A comprehensive power point program is available for download from the Near Miss Reporting System web site, HERE
An accompanying narrative report and its alignment with a Near Miss Report related to a type III occupancy and incident response and close call support the power point presentation, HERE
Don’t forget, the Near Miss Reporting System, HERE, has exemplary resources, case studies, close calls and lessons to be learned and institutionalized. The same is true about the resources at the NFFF Everyone Goes Home Program, HERE and the IAFC Fire/EMS Safety week web site HERE.
Take the time to learn something about Ordinary or Heavy Timber Type Construction. As I continue to advocate; Building Knowledge = Firefighter Safety. No more History Repeating Events!
Here’s a closing quote from the late Senator Robert F. Kennedy;“Few will have the greatness to bend history itself; but each of us can work to change a small portion of events, and in the total of all those acts will be written the history of this generation.”
Be safe, have a great tour or stay at the firehouse today or this evening.
Orginally published during 2009 Safety Health and Survival Week.
Six years ago on March 13, 2004, two career firefighters with the City of Pittsburg (PA) Fire Bureau were fatally injured during a structural collapse of a bell tower at the Ebenezer Baptist Church fire. Battalion Chief Charles G. Brace (55 years of age) was acting as the Incident Safety Officer and Master Firefighter Richard A. Stefanakis (51 years of age) was performing overhaul, extinguishing remaining hot spots inside the church vestibule when the bell tower collapsed on them and numerous other fire fighters. Twenty-three fire fighters injured during the collapse were transported to area hospitals. A backdraft occurred earlier in the incident that injured an additional six fire fighters. The collapse victims were extricated from the church vestibule several hours after the collapse. The victims were pronounced dead at the scene. A total of twenty-nine other fire fighters were injured during the incident.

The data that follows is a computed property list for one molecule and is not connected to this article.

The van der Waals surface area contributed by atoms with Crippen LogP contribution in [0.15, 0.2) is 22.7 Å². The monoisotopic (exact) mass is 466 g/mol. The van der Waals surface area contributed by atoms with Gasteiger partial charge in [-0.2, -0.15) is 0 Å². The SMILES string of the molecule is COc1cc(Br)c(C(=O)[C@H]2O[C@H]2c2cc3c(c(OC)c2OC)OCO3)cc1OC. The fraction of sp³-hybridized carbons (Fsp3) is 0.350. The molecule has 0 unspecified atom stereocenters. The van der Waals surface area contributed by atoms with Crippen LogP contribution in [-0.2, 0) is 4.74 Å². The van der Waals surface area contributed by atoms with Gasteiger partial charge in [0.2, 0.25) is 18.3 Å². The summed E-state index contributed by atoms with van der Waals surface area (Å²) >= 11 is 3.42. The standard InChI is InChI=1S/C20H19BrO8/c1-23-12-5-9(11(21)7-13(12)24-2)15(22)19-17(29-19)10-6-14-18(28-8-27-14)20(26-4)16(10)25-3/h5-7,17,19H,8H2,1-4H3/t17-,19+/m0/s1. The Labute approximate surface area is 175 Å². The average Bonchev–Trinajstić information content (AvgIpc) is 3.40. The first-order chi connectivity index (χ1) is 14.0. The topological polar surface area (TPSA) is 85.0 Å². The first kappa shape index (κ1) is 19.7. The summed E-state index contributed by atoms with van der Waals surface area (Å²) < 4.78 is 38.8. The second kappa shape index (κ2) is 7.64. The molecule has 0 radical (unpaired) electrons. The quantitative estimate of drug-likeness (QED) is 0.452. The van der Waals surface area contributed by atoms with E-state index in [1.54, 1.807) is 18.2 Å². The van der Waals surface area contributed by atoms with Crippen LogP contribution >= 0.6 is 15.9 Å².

The church was a National Historic Landmark that was built in 1875. The building was still in use as a house of worship and school at the time of this incident. The exterior construction was masonry with several courses of red brick covered with stone. The building foundation was approximately 120 x 70 feet and approximately 50 feet to the roof line. The pitched roof was covered with asphalt shingles and supported by heavy timber roof trusses. The stone façade exterior of the structure was added during a renovation in the 1930s. This renovation also included the addition of a 115 foot bell tower capped with four spires. The bell tower was not a stand-alone structure, but was supported by steel I-beams with a brick and stone façade that was connected into the southwest corner of the original church.
The church had four levels. The entry level or ‘Cay Cee Level’ had the main assembly area with a performance stage, a kitchen and two bathrooms. The top floor was the ‘Sanctuary Level’ which contained the pulpit, choir section, baptismal pool, and balcony. The basement or ‘King Level’ had several meeting rooms, three bathrooms, a computer room, a boiler room, and an electrical room. (Note: An unfinished sub-basement was also present with three rooms).